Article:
It was in 1947 and I was ill as usual. We were refugees in the Soviet Zone but periodically, to improve my health, my mother sent for my aunt with whom I would then cross into the British zone somewhere in Berlin.
My grandmother, in German Oma, recognized that I had lost hope that my father, indeed, men (they were all white there and then), could be good. And she showed me something of value that came directly from my fear-riddled experience.

Chapter 10: Three Men

Even after Jesus had done all these miraculous signs in their presence, they still would not believe in him.
[John 12:37].

            When I was back with mother in the east, I lost weight. It worried her, so she sent for aunt Luzi to take me to Omi again. The west had more food, it was thought.

            I remember the day we set off. Mutti helped me into my favorite dress. It was white, and across the part that covered my chest she'd stitched myriads of flowers--red and orange ones, yellow and purple ones, and blue ones here and there. Along the hem were flowers too.

            We left, warmed by the spring sun. The sun, always the sun. I remember the warmth of the sun more than I remember the warmth of people; didn't even expect people to be warm.  Perhaps I simply had no strong feelings for them. It must be so, for I don't remember what I felt about my sister Gudi and mother remaining behind. Perhaps I was too weak to feel anything. All I remember is that aunt Luzi told me that they stayed to wait for Father.

            And all I remember about Father is that he was a memory – a thin, sliver-like memory.  He was a link to mother through the Red Cross. He must have been important, though. Why else would mother and Gudi wait for him? We all knew that the east was worse than the west. But wait for him they did, mother especially; she waited and waited for his return.

            I don't know what form of transportation we took except that the last stretch was by bus.  It stopped somewhere near the zone border not right at it. The atmosphere was filled with fear.  It's a feeling that doesn't ever go away, fear, I mean. I have images of those moments as if they were filmed in slow motion: aunt Luzi stepping out of the bus pulling me down into her arms and then onto my feet, grabbing the case, looking around, and then walking toward the barrier, solemn and scared. There were Russians in front of us. They lowered the barrier when we approached, looked at our papers, and told us to wait.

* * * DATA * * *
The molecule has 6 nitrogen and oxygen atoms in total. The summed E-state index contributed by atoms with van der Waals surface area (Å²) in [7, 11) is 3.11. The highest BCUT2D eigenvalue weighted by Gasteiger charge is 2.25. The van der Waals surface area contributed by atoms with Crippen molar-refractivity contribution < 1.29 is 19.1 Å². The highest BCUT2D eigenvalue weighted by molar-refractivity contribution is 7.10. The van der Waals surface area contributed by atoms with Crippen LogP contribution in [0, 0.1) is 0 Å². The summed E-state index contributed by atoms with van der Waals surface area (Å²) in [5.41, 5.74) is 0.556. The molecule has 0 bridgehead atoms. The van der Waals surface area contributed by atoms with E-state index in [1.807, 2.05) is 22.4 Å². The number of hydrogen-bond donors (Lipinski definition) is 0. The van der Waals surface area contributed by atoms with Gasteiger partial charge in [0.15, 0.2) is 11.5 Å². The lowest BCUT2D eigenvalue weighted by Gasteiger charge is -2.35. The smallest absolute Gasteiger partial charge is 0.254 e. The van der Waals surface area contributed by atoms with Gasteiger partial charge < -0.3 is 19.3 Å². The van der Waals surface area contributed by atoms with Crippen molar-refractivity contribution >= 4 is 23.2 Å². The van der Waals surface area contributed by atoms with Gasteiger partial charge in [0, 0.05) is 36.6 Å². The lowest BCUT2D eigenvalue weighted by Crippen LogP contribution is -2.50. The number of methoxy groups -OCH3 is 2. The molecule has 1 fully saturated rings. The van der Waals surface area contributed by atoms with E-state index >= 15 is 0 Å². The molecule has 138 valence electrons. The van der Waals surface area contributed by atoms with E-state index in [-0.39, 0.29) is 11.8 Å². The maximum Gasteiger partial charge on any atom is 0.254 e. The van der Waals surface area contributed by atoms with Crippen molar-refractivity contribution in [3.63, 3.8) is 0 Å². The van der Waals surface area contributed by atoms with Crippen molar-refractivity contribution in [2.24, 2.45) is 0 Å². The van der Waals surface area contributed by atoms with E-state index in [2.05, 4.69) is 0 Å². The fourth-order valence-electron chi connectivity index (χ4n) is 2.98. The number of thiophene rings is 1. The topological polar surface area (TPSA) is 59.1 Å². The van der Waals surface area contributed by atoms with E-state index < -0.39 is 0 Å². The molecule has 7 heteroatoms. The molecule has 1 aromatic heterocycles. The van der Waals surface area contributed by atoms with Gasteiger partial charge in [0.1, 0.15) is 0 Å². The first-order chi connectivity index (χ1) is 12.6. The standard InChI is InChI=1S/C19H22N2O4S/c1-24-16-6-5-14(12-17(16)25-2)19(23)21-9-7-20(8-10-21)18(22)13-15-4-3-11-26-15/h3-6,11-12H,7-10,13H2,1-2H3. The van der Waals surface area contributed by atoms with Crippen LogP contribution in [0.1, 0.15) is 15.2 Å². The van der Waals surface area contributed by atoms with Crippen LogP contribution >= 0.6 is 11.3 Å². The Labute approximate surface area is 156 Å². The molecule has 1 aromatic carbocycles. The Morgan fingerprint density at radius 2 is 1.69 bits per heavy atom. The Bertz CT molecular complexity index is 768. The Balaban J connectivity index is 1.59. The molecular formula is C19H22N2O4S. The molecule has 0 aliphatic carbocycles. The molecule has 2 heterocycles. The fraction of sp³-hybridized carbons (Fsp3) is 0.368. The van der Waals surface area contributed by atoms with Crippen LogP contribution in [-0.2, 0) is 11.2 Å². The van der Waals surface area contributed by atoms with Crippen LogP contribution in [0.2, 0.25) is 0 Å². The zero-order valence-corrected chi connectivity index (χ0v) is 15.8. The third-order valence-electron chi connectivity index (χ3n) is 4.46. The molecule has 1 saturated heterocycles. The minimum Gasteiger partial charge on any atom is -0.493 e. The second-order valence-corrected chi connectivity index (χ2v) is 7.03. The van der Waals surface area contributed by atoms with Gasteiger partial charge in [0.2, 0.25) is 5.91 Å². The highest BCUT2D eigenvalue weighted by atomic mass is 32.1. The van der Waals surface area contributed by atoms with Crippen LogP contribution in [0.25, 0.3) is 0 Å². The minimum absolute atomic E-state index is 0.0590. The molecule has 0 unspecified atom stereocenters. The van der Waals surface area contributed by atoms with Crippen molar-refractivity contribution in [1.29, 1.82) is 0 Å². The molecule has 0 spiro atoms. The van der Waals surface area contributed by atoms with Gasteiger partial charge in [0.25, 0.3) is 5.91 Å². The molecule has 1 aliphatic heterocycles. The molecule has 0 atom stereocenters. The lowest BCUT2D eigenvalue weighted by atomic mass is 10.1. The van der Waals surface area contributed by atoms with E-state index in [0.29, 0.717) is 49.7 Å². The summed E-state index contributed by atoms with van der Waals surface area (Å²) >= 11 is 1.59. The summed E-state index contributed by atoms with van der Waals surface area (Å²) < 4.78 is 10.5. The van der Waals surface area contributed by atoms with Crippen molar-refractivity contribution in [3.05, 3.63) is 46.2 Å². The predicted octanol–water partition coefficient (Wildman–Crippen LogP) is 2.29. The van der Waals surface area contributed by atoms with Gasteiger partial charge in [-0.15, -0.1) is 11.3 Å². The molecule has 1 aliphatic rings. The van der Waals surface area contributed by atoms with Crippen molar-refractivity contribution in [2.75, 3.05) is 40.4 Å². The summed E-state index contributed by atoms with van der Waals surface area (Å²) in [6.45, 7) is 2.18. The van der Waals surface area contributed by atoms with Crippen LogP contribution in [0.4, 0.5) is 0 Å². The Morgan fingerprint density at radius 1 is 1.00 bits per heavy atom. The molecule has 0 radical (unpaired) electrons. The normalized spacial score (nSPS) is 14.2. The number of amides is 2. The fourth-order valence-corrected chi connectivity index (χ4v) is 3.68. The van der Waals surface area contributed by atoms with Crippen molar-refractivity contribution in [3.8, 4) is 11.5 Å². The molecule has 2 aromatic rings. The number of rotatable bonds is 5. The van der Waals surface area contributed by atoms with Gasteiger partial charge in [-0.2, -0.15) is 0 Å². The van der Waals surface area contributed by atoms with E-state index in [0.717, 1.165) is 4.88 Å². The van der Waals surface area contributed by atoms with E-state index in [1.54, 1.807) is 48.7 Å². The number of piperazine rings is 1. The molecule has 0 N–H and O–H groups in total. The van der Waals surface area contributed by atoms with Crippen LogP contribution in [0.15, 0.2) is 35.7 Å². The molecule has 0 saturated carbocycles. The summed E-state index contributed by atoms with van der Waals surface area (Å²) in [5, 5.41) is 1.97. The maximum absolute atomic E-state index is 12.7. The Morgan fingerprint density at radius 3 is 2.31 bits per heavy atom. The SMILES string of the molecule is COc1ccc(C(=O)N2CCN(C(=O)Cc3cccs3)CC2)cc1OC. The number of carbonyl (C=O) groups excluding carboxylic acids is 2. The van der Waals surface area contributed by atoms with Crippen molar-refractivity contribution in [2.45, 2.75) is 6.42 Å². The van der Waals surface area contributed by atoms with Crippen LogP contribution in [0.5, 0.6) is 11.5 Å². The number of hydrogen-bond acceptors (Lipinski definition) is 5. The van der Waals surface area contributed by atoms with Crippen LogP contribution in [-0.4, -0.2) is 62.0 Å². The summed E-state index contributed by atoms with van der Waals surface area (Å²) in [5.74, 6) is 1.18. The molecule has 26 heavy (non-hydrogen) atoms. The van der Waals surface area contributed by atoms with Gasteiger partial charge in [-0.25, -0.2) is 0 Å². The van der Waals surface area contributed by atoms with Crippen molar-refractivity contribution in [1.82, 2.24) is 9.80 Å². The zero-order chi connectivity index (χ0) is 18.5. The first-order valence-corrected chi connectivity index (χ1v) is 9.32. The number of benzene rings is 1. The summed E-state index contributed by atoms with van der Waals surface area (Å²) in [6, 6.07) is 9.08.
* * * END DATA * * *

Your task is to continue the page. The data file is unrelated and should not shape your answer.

Some meters away, next to a wooded area, we saw a crowd. Then we heard several shots, one after another. Russian soldiers were herding people together. There were men and women, even a fat one about to give birth. I remember her because I asked aunt Luzi about her stomach.

            “Where are they taking them,” I said. Aunt Luzi put a finger across her mouth. “Hush, child. Don't speak!”  And then she said, “To Siberia, I think.”  We watched them being marched off. There were sounds of stumbling and moaning and shots.

            The Russian soldier came over to look at our papers. He wasn't with us long when a commotion arose in the crowd. He was called away again, but before he left, he returned the papers to aunt Luzi. He sort of squeezed her hand when he returned them and I thought that he said something with his eyes. But his voice sounded gruff. “Wait,” he said brusquely, then turned to his comrades and walked off. We waited. Luzi held the precious papers. I knew all about their importance. Without them, we didn't exist. It was that simple. Luzi explained it to me. The papers in her hand were our life and she stood there holding it.